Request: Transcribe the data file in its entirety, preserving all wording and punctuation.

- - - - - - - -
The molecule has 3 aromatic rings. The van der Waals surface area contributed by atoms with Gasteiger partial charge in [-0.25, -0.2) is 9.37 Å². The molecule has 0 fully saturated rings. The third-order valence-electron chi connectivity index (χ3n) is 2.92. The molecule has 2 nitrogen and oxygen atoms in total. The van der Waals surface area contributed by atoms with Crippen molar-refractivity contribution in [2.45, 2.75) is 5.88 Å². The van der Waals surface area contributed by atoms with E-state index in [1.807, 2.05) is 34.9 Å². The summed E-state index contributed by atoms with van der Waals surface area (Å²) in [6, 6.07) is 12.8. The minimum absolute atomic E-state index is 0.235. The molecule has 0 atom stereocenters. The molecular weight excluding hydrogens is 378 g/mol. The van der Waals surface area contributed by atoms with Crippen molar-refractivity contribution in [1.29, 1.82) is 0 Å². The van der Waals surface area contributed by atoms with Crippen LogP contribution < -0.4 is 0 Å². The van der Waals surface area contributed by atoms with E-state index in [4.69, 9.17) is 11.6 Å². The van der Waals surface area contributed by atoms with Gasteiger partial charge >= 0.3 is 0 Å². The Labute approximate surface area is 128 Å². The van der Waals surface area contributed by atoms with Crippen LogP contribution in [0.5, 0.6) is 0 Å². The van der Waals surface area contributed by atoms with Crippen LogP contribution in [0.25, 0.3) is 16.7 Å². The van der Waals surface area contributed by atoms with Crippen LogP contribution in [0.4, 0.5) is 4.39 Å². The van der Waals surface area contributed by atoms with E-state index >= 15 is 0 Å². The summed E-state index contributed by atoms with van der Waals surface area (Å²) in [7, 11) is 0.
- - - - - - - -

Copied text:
The molecule has 3 aromatic rings. The van der Waals surface area contributed by atoms with Gasteiger partial charge in [-0.25, -0.2) is 9.37 Å². The molecule has 0 fully saturated rings. The third-order valence-electron chi connectivity index (χ3n) is 2.92. The molecule has 2 nitrogen and oxygen atoms in total. The van der Waals surface area contributed by atoms with Crippen molar-refractivity contribution in [2.45, 2.75) is 5.88 Å². The van der Waals surface area contributed by atoms with E-state index in [1.807, 2.05) is 34.9 Å². The summed E-state index contributed by atoms with van der Waals surface area (Å²) in [6, 6.07) is 12.8. The minimum absolute atomic E-state index is 0.235. The molecule has 0 atom stereocenters. The molecular weight excluding hydrogens is 378 g/mol. The van der Waals surface area contributed by atoms with Crippen molar-refractivity contribution in [1.29, 1.82) is 0 Å². The van der Waals surface area contributed by atoms with Crippen LogP contribution < -0.4 is 0 Å². The van der Waals surface area contributed by atoms with E-state index in [4.69, 9.17) is 11.6 Å². The van der Waals surface area contributed by atoms with Gasteiger partial charge >= 0.3 is 0 Å². The Labute approximate surface area is 128 Å². The van der Waals surface area contributed by atoms with Crippen LogP contribution in [0.5, 0.6) is 0 Å². The van der Waals surface area contributed by atoms with Crippen LogP contribution in [0.25, 0.3) is 16.7 Å². The van der Waals surface area contributed by atoms with Crippen LogP contribution in [0.4, 0.5) is 4.39 Å². The van der Waals surface area contributed by atoms with E-state index >= 15 is 0 Å². The summed E-state index contributed by atoms with van der Waals surface area (Å²) in [7, 11) is 0.